Also, upon zoomed observation, the cell walls in the crumb are thin and the crumb is lacy. A great thing.

Olga's picture

Thank you for your kind words! 

I will try ferment less and will see if it helps with the oven spring. I see next commentator thinks, that I should proof dough for even longer...

I think, once I have time (maybe even tomorrow), I'll try both. I would make dough, ferment it until 30-50% increase in volume, than shape one half and let the other half ferment futher until doubled or just below that. Than final proof for similar time, bake under same conditions and see what happens. 

I also got some specimen containers from work for aliquot jar method. I'll give it a try!

DanAyo's picture

Good idea to test both theories! Please photograph and let us know your findings. We can all learn from each other.

You wrote, “ In the end of bulk fermentation dough had increased in volume by more then 2x

Your future test said BF 1 bread to 30-50% and the other to just less than 100%. You wrote that your last baked BF until 2X or 100%. If you want to test under/over fermented, why not BF to ~30% and the other 150- 200% (1.5-2X)? Then in order to reduce the variables, don’t proof at room temp. After shaping and without any RT proofing cover the dough with plastics bags and put them in the refrigerator overnight. Next morning preheat oven and slash and bake dough cold.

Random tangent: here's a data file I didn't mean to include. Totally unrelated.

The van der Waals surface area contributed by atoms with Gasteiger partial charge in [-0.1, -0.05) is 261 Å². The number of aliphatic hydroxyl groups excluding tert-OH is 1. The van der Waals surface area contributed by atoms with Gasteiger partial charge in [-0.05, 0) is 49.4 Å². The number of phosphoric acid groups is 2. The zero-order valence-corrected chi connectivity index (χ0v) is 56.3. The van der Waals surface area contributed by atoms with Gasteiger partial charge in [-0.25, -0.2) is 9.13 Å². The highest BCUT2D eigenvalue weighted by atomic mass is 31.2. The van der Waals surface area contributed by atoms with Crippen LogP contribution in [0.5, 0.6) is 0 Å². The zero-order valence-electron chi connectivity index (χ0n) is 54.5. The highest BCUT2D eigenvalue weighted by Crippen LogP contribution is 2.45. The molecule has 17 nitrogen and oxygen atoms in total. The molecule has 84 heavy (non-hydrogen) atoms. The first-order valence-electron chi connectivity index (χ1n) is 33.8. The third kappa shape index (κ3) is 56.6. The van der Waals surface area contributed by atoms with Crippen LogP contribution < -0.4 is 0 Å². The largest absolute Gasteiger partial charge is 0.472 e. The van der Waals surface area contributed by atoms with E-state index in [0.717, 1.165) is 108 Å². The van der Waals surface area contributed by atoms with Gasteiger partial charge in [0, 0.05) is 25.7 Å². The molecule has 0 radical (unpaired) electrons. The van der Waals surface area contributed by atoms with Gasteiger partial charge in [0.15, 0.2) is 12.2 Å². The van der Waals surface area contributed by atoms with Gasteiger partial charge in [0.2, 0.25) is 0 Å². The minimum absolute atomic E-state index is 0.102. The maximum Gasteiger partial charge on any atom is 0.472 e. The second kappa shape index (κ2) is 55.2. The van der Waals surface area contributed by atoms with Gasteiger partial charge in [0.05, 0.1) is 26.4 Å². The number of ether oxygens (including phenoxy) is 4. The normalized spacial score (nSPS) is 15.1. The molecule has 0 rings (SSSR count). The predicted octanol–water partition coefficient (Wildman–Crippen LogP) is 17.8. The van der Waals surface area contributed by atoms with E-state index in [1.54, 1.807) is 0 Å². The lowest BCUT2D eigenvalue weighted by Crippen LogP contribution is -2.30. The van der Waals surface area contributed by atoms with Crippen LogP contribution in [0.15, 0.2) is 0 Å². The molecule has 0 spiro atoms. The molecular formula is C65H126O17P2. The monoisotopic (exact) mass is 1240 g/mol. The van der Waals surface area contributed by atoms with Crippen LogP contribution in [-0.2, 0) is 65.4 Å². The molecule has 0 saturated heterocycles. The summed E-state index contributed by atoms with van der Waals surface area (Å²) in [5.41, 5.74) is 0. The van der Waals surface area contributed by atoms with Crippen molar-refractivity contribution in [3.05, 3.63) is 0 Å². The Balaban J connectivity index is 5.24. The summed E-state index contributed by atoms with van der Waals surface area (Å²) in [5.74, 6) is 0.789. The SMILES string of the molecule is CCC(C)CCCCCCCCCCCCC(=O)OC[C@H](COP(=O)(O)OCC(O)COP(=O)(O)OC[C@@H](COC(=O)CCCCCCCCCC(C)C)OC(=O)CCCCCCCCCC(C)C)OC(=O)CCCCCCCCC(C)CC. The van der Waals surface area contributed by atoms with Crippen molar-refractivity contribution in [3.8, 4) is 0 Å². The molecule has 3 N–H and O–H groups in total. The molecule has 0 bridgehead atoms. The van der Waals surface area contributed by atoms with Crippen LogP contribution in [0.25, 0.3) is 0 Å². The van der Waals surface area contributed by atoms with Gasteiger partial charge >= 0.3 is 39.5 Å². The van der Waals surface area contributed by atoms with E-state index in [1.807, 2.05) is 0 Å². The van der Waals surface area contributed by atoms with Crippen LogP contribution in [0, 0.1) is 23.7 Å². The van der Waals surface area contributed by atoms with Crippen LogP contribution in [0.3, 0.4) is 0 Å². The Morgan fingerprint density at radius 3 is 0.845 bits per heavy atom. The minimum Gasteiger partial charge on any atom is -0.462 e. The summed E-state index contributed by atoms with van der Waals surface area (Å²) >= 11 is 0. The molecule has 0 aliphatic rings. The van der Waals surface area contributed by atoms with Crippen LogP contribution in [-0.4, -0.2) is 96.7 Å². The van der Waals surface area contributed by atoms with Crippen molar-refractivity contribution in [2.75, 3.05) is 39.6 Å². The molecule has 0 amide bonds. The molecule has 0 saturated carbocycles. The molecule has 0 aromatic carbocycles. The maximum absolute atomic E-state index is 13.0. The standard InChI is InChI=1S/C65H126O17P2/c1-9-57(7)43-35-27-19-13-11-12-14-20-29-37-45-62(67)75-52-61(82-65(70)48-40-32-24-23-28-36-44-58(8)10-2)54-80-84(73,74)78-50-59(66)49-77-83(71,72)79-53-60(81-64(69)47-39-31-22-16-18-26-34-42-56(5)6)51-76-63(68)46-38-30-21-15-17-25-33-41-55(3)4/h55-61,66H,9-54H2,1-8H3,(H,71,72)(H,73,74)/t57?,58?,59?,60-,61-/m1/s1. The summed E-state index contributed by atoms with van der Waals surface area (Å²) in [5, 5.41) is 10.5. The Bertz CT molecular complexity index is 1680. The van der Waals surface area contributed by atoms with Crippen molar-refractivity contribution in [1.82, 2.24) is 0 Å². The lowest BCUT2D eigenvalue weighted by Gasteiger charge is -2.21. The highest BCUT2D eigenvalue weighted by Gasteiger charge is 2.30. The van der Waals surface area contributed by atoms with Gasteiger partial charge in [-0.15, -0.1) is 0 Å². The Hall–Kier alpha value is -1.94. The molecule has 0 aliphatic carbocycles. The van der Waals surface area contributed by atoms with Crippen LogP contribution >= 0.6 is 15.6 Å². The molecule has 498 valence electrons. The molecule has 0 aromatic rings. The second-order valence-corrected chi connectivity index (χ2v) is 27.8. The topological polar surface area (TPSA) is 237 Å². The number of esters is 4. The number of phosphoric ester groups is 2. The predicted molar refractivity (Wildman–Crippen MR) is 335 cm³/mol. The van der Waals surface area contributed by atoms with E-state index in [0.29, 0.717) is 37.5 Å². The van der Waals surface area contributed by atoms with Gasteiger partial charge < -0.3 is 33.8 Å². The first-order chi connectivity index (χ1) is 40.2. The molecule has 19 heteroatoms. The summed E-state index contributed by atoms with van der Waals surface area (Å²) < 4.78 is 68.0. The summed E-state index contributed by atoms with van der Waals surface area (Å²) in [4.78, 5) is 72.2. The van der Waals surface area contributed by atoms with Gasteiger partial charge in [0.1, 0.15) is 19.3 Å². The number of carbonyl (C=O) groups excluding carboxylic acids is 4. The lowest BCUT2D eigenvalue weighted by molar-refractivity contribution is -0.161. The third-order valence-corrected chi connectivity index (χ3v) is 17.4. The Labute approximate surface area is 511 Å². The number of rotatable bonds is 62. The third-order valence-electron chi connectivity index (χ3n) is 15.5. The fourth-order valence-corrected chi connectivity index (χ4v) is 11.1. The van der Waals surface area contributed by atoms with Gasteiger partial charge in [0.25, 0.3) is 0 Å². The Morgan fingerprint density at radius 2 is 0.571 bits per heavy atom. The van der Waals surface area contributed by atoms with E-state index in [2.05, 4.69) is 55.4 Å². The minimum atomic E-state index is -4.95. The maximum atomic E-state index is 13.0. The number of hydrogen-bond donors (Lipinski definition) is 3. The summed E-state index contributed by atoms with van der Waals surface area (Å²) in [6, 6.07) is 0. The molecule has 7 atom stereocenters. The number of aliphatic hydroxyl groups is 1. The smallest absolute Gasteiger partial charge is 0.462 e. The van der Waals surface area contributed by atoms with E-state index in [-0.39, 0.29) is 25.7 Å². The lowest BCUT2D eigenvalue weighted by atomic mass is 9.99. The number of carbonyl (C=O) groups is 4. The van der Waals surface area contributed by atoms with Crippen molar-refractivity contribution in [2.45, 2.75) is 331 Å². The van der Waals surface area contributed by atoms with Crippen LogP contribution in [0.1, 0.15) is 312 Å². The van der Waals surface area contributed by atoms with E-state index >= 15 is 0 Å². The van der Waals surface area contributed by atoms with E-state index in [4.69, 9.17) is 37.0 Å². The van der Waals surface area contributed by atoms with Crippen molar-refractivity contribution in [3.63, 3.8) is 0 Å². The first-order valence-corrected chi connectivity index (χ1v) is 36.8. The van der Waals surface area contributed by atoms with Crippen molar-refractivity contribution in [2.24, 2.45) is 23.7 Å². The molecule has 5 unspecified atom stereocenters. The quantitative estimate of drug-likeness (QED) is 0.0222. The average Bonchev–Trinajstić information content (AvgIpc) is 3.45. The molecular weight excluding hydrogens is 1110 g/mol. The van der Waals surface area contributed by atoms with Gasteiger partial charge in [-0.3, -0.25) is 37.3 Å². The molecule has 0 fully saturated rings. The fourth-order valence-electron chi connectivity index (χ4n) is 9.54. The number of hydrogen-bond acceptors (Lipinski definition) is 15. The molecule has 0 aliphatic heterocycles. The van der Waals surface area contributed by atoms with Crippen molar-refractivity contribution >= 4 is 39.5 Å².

Another suggestion -
 Instead of cutting your dough in half, after the first dough has BF, cut and weigh each dough before the BF begins. BF them in separate vessels. That way you don’t disturb the longest fermenting dough. A single aliquot jar will work for both doughs.

I realize the 30% BF can be scary, but many of us terminate the BF that early. It is not easy to “have faith in the oven spring” :-)


Olga's picture

Ok, Danny, I will do as you suggest. I can't do retard tomorrow, because I have a shift on Sunday. So I'll make dough on Monday and bake Tuesday morning I think. Then I will post results. 

Today I'm baking too. I stopped bulk at 40% volume increase, preshaped, gave a bench rest for 20 min and then proofed at room temperature. I wasn't sure how far should I push this final proof. I wasn't going for a retard, as I wanted to bake tonight. At around 70% jar rise I put it into freezer to wait untill the oven is ready.